We visited Flaming Gorge. There’s nothing like a camping trip to strengthen the bonds between husband and wife.
Thankfully Doug did all the preliminary research, made reservations, and got us safely to the campground after we visited Dinosaur National Monument. He’s great with logistics. All I had to do was sit in the truck and let him do all the driving. He also packed the truck, unloaded the truck, set up the tent and the canopy too. Then he carried both kayaks 98.367 yards down to the water’s edge. (I did carry my makeup bag to the tent.)
In case you think I must be a real prima donna, I did the shopping, meal planning, packed the coolers and did all the cooking. I’ll have you know that in 19th century Italy, a prima donna refers to the “first lady” in an opera who performs leading roles. Generally she sang more music than other women in the company. In other words, she did the most of the work.
So being a prima donna isn’t always a bad thing. I entertained my wonderful hubby by breaking into song the entire way there and back. Just sayin’, I do earn my keep!
Once we got to the campground, it was time to pick the best spot for the tent. You don’t want it too close to the fire and the opening should face the picnic table. There can’t be too many lumps on the ground and it’s got to be level. While our site was close to the potty, it couldn’t be downwind.
Every year we have to re-learn which tent poles go where and in what order. There’s nothing funnier than watching two fairly intelligent people trying to teach each other how to understand simple directions. And it’s amazing how instructions can be easily misunderstood:
Hubby: “Grab that pole and push it towards me.”
Me: “Which pole?”
Hubby: “The long one. Push it over this way.”
Me: “What way?”
Hubby: “Push it through the sleeve on the top.”
Me: “It’s stuck.”
Hubby: “Here let me come over and do it. You hold the corner down.”
Me: “Which corner?”
After the tent was finally set up, we took a quick drive over to the Visitor’s Center. We camped within a few miles of the Flaming Gorge Reservoir, a beautiful mini-Grand Canyon that borders Utah and northwest Colorado. When we got there, we approached a sign that said, “Danger Cliffs. Guard your children.” Nobody has to tell me twice. I’ve been afraid of heights my entire life. Just thinking of it as I write this article twists my stomach in knots.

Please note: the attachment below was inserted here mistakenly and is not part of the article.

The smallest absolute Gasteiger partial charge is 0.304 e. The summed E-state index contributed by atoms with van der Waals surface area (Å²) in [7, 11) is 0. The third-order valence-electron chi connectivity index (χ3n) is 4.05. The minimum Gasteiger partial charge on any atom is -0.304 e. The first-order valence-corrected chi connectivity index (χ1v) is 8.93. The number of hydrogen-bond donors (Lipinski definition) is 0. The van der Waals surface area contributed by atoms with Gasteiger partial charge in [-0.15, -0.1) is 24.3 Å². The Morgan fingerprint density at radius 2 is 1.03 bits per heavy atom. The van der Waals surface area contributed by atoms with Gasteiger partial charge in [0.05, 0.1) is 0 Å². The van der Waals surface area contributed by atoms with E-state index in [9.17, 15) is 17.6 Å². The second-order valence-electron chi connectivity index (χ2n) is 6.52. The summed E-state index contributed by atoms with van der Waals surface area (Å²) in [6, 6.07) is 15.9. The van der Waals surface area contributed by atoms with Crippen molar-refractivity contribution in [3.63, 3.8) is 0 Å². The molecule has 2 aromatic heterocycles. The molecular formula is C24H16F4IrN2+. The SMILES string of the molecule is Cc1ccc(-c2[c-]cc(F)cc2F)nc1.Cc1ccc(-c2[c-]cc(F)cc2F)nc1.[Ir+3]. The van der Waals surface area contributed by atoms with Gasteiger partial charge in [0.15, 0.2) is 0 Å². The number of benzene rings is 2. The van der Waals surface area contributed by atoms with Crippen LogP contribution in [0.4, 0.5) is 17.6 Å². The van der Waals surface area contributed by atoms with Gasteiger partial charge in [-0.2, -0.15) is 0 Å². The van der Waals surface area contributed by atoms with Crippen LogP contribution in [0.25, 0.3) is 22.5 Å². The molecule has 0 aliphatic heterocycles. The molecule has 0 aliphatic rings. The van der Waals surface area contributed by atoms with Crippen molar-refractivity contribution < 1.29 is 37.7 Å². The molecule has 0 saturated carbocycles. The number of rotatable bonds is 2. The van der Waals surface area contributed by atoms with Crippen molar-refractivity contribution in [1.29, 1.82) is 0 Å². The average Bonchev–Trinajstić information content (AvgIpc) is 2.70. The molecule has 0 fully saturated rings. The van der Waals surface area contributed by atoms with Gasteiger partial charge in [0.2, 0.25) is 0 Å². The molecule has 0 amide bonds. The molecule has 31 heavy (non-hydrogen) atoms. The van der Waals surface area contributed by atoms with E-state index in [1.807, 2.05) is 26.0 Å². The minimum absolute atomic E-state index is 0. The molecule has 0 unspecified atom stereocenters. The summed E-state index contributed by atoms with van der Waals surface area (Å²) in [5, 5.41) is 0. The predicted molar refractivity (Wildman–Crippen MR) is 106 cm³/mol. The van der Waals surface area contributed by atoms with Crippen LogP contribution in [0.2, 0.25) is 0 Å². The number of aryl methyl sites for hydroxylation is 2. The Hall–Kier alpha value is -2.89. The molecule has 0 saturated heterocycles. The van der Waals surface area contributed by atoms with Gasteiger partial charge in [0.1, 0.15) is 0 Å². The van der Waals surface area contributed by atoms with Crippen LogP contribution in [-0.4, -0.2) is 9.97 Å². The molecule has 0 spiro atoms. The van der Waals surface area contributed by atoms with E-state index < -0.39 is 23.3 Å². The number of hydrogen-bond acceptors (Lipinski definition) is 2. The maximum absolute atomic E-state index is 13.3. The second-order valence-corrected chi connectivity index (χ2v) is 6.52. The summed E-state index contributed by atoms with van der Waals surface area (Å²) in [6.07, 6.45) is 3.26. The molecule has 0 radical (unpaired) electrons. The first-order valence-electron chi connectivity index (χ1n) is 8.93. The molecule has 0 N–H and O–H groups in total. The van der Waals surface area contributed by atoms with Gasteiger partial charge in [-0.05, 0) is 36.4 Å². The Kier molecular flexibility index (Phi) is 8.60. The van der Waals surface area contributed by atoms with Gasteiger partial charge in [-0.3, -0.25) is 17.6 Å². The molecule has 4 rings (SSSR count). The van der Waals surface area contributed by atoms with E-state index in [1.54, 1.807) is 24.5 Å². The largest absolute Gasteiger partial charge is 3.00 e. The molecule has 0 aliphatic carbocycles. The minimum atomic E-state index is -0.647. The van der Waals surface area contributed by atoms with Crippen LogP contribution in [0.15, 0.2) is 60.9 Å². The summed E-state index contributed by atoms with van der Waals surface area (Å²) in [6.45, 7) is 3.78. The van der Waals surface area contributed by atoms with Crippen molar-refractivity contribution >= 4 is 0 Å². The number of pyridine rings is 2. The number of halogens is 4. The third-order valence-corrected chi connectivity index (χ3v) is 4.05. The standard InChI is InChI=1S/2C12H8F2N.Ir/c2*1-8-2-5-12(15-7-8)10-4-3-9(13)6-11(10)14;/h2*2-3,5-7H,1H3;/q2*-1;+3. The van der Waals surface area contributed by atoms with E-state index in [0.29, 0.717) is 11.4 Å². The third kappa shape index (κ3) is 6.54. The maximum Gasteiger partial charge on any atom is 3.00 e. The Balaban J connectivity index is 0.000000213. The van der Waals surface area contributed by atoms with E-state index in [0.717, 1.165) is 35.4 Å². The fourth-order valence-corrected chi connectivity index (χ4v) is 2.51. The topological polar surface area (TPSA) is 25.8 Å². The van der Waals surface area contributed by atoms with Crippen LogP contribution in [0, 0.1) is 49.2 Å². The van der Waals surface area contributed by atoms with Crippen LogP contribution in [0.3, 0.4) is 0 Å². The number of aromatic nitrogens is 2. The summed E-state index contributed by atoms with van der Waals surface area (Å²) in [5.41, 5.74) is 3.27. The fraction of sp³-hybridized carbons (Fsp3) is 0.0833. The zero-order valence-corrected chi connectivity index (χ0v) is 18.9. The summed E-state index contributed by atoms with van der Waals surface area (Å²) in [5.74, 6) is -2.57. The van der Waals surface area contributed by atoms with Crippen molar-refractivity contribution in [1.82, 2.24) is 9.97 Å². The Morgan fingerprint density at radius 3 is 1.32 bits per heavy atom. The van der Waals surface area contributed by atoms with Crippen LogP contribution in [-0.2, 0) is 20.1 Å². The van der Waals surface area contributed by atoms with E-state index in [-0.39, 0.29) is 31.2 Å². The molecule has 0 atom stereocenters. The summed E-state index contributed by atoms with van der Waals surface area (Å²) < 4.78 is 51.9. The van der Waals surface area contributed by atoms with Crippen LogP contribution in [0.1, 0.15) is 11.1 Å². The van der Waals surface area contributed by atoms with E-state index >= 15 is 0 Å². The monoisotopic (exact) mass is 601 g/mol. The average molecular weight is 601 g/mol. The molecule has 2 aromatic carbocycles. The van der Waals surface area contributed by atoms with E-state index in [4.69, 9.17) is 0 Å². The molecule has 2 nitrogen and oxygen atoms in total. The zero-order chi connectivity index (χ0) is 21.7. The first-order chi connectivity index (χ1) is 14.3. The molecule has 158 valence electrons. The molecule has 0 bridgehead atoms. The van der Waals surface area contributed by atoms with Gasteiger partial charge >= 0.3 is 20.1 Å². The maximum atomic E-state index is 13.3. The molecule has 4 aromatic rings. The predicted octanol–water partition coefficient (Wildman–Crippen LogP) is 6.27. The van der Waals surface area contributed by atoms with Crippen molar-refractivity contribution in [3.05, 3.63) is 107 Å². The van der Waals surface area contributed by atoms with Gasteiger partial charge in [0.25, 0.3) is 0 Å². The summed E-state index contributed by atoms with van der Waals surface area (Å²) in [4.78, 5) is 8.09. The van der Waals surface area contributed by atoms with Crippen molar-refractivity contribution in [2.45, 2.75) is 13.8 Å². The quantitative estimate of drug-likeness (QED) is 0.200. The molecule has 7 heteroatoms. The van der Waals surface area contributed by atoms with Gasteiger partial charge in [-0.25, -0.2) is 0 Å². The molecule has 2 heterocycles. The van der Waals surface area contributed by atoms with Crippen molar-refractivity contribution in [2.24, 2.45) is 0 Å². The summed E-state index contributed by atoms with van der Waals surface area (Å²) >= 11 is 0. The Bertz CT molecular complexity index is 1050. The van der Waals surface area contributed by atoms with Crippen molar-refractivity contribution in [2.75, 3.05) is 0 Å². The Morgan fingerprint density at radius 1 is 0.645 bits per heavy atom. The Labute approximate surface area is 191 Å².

We could have gone horseback riding while we there there, but the trail meandered along the rim. That was a deal breaker. Why would I want to climb up on something five feet higher to look down into the abyss? Even at the Visitor’s Center I wouldn’t go near the corner window, which was suspended over the gorge. I let Doug take the pictures.
The next day we took the kayaks out. Now, I’m fine with water. I grew up with lakes and pools and even competed in synchronized swimming events. I have no problem getting into the kayak; it’s the getting out that gives me the trouble. Thank goodness Doug was a submariner in the Navy. He knows all about how to lift heavy, awkward, talkative objects out of the water.
We had a great time once we got settled at camp. The weather was perfect and the bugs were few. Once it got dark, we started a campfire and sat with our heads tilted way back looking at the stars. There was no light pollution and we could even see the Milky Way and tons of shooting stars. It was a wonderful experience.
Doug leaned over to me and said, “Isn’t it great we get to sit here in the woods, smell the pines and look at the stars?” I replied, “You mean like we do when we’re home?” Ha! Somehow it’s different when you drive six hours, get woodsmoke in your clothes, sleep on the ground and put up with noisy neighbors!
But after two days of tenting, I was ready for a shower. So, we packed everything up (again) and moved over to the cabin he’d reserved. T’was a welcome change. If you ever decide to go, we stayed at the Red Canyon Lodge near Flaming Gorge. There is a small lake there in case you want to take your kayaks or canoe.
We had planned to move from the cabin back to the tent on our last day, but I hated the thought of setting everything back up again. Instead, we left a day early and stopped along the way for a visit at my brother’s house. He has a shower.
Now, just so you know, I don’t mind tenting. We’re fairly mobile and have a better selection of camping spots. I like it better than trying to navigate one of those huge campers. But after you get home and think of all the work you put into the trip, you might question whether it was worth it.
Yes, yes it was. The stars, campfire, kayaking, snuggling together in the tent and seeing Flaming Gorge definitely was worth it. And now that we’re home, we really appreciate our comfy bed and a full sized shower!
We still have noisy neighbors, however. There’s nothing like a few screech owls to remind you of the great outdoors!